Online content policing loses steam

Big tech platforms are splintering on their efforts to limit undesirable content, Reuters reports.

Major online platforms once competed to display their vigilance against misinformation, abuse, and hate speech. 

Now, the platforms are choosing decidedly different roads on how to police their content.

The Oversight Board that handles appeals of Facebook’s content decisions announced it would speed up some of its processes and take on more cases.

The changes, which promise decisions “within days in urgent cases,” could allow the independent organization to serve as more of a real-time participant in Facebook’s enforcement of its rules.

But the announcement is also another reminder that the company is increasingly willing to outsource critical decisions about its content policy.

After the 2016 U.S. presidential election and Facebook’s Cambridge Analytica controversy, large social media platforms all sought to show the public and lawmakers that they were cracking down on what critics identified as a deluge of misinformation and toxic posts.

The companies tightened policies and hired legions of moderators in a campaign that continued through the Covid pandemic when platforms were flooded with medical misinformation.

The Oversight Board was created in late 2020 to review Facebook and Instagram’s decisions on taking down or leaving up certain content and make rulings on whether to uphold or overturn the social media company’s actions. Since then, the board has published 35 case decisions.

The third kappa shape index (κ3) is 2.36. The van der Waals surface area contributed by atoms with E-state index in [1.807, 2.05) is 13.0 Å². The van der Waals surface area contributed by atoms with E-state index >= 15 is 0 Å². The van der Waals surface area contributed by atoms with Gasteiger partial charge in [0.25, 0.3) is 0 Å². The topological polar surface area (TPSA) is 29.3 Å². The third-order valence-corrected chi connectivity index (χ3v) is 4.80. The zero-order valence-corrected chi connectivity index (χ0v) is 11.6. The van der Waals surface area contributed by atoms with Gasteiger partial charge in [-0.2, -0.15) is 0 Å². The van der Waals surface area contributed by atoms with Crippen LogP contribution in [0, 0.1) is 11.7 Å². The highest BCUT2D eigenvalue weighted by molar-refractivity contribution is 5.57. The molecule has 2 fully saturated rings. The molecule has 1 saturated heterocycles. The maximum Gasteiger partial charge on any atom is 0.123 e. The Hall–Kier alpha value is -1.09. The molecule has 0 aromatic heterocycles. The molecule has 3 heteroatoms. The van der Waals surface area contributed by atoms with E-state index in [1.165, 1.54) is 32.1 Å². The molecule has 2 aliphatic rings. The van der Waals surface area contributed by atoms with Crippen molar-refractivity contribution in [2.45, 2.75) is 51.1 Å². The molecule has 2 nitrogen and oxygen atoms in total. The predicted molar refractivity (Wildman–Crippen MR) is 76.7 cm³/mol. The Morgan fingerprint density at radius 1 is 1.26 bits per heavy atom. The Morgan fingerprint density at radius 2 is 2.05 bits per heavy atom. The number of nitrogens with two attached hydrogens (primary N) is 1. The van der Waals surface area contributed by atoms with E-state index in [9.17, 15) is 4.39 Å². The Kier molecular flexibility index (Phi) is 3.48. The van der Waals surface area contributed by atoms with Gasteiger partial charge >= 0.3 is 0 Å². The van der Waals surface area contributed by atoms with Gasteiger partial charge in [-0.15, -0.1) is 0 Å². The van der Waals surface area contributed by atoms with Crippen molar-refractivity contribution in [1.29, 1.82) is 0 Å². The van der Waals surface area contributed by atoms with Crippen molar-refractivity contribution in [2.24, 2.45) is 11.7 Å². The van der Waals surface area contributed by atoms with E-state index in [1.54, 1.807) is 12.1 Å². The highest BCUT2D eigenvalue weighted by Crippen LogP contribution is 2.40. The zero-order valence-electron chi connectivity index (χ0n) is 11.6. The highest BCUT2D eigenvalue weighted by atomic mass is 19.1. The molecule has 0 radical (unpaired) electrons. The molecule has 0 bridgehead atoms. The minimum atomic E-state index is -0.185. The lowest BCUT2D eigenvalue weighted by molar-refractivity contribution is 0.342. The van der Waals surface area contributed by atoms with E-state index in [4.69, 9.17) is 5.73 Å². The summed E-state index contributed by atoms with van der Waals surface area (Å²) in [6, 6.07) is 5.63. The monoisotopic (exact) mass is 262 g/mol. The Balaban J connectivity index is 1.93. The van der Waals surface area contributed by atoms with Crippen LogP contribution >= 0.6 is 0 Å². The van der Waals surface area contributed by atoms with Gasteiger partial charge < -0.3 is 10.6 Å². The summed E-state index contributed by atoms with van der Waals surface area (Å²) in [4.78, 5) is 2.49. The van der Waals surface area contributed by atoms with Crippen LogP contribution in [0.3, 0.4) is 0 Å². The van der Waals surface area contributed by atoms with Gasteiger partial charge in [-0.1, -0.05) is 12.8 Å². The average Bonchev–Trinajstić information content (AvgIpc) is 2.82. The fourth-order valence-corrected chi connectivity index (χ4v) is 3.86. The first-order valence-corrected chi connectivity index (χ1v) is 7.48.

The board said it will now begin publishing decisions on some cases on an expedited basis. Rulings could come as quickly as 48 hours after accepting a case, while others could take up to 30 days.

Standard decisions, in which the Oversight Board reviews Meta’s content moderation actions in depth, can take up to 90 days. Unlike standard decisions, expedited cases will be reviewed by a panel of board members instead of the full board and will not consider public comments.

Meta’s platforms, including Facebook and Instagram, increasingly rely on the Oversight Board to resolve or assist with the toughest questions they face — like the recent decision to allow former president Donald Trump back onto Facebook.

Twitter under Elon Musk, meanwhile, has chosen a radically different course. The service recently offered a broad amnesty to accounts previously banned for violating its rules after a survey of Musk’s Twitter followers supported the move.

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